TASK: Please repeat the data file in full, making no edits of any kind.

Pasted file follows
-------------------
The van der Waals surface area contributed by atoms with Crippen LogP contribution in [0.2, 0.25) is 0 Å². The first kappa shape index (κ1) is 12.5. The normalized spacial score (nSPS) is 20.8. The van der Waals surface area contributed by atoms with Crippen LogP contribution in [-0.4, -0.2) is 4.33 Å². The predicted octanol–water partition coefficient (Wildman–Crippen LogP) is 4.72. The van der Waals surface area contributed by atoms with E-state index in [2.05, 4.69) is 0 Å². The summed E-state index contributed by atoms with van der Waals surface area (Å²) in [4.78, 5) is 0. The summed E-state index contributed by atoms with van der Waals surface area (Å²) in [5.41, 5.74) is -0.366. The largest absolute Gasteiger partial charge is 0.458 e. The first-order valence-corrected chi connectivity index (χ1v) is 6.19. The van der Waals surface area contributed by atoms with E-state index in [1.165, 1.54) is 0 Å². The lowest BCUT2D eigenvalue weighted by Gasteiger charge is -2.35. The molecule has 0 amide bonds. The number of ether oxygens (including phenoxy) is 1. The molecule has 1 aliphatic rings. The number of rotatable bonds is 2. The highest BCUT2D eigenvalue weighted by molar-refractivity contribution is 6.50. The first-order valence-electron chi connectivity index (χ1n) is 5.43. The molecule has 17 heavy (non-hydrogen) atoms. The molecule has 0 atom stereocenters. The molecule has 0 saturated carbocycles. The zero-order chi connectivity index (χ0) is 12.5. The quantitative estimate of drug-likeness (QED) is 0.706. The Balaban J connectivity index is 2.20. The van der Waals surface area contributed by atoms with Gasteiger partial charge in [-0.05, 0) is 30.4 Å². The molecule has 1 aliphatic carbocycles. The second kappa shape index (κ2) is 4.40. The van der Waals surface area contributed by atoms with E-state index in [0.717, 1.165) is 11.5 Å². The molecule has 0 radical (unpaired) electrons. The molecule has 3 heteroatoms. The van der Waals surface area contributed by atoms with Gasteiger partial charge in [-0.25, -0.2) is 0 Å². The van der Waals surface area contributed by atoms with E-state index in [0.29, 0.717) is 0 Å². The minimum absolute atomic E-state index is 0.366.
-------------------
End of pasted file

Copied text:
The van der Waals surface area contributed by atoms with Crippen LogP contribution in [0.2, 0.25) is 0 Å². The first kappa shape index (κ1) is 12.5. The normalized spacial score (nSPS) is 20.8. The van der Waals surface area contributed by atoms with Crippen LogP contribution in [-0.4, -0.2) is 4.33 Å². The predicted octanol–water partition coefficient (Wildman–Crippen LogP) is 4.72. The van der Waals surface area contributed by atoms with E-state index in [2.05, 4.69) is 0 Å². The summed E-state index contributed by atoms with van der Waals surface area (Å²) in [4.78, 5) is 0. The summed E-state index contributed by atoms with van der Waals surface area (Å²) in [5.41, 5.74) is -0.366. The largest absolute Gasteiger partial charge is 0.458 e. The first-order valence-corrected chi connectivity index (χ1v) is 6.19. The van der Waals surface area contributed by atoms with E-state index in [1.165, 1.54) is 0 Å². The lowest BCUT2D eigenvalue weighted by Gasteiger charge is -2.35. The molecule has 0 amide bonds. The number of ether oxygens (including phenoxy) is 1. The molecule has 1 aliphatic rings. The number of rotatable bonds is 2. The highest BCUT2D eigenvalue weighted by molar-refractivity contribution is 6.50. The first-order valence-electron chi connectivity index (χ1n) is 5.43. The molecule has 17 heavy (non-hydrogen) atoms. The molecule has 0 atom stereocenters. The molecule has 0 saturated carbocycles. The zero-order chi connectivity index (χ0) is 12.5. The quantitative estimate of drug-likeness (QED) is 0.706. The Balaban J connectivity index is 2.20. The van der Waals surface area contributed by atoms with Gasteiger partial charge in [-0.05, 0) is 30.4 Å². The molecule has 1 aliphatic carbocycles. The second kappa shape index (κ2) is 4.40. The van der Waals surface area contributed by atoms with E-state index in [0.717, 1.165) is 11.5 Å². The molecule has 0 radical (unpaired) electrons. The molecule has 3 heteroatoms. The van der Waals surface area contributed by atoms with Gasteiger partial charge in [-0.25, -0.2) is 0 Å². The van der Waals surface area contributed by atoms with E-state index in [0.29, 0.717) is 0 Å². The minimum absolute atomic E-state index is 0.366.